Maximum drawdown offers investors a worst case scenario. Maximum drawdown tells the investor how much would have been lost if an investor bought at the absolute peak value of an investment, rode it all the way down, and sold at rock-bottom.
One would hope that the maximum drawdown would be as small as possible. If an investment never lost a penny, the maximum drawdown would be zero. The worst possible maximum drawdown would be 100%, meaning the investment is completely worthless. Most maximum drawdowns will fall somewhere between these two extremes. The two most important elements to keep in mind when analyzing maximum drawdown are the asset class and time frame being analyzed.
Maximum drawdown only measures one dimension of capital preservation. It does not tell us how long it took to recover from the loss, or if the investment even recovered at all. Maximum drawdown does not tell us if other losses were short and sharp or long and drawn-out. Maximum drawdown measures only the largest drawdown. Other smaller periods of loss are ignored. For these reasons Zephyr recommends the pain index as a more complete measure of the depth, duration, and frequency of losses.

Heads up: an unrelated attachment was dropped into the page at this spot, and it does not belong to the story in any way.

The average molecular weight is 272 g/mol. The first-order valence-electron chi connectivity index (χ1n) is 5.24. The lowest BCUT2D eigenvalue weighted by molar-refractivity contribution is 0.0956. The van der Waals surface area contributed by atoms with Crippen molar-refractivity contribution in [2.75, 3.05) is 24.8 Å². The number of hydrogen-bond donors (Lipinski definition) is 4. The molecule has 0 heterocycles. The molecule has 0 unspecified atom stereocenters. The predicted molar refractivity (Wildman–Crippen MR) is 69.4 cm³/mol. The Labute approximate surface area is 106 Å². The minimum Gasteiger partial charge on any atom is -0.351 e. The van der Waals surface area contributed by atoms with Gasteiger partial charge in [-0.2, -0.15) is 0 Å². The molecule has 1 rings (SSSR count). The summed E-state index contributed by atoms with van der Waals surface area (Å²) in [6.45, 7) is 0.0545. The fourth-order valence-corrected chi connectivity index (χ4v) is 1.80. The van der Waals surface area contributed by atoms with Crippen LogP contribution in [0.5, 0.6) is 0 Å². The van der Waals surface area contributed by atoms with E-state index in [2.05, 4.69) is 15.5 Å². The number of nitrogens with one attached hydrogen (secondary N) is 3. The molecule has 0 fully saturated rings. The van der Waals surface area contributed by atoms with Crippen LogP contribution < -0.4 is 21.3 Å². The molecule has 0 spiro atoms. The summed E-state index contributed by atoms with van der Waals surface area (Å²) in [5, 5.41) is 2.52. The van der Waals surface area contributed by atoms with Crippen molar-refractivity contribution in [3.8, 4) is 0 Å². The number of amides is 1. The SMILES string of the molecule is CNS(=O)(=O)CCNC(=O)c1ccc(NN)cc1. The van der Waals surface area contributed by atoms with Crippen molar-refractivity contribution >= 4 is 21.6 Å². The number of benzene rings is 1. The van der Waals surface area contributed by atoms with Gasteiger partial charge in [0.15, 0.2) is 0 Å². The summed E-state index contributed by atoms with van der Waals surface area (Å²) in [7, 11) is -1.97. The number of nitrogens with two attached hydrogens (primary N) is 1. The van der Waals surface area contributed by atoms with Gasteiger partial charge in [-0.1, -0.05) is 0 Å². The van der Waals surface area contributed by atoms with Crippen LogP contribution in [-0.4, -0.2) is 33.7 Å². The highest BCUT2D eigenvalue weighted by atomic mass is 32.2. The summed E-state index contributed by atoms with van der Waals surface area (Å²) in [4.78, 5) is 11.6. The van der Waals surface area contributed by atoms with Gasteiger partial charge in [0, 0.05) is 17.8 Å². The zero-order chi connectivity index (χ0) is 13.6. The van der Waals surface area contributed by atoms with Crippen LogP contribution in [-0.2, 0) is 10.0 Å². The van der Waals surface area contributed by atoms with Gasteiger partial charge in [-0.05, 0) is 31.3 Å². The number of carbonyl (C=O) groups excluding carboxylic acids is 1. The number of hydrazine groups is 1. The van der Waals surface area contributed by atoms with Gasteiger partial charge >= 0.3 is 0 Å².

The below graph is a simple cumulative return chart showing how the value of $100 would have fluctuated over time. The red arrow represents the maximum drawdown. It shows, in percentage terms, how much wealth was lost from peak-to-trough of the worst decline. Note that smaller peak-to-trough losses are not quantified.
The maximum drawdown calculation depends heavily upon the time frame under examination. In this example, we examine the period from January 1986 to December 2012. For many asset classes, the worst period fell between late 2007 and early 2009 during the Credit Crisis. Many equity asset classes lost over half of their value. It took over two years for most equity asset classes to recover, but as of December 2012 International Stocks have yet to fully recoup their losses.
The calculation of maximum drawdown looks at all subperiods of the time period in question and calculates the compound return of the manager over each subperiod. The maximum drawdown is the lowest value of all these compound returns.
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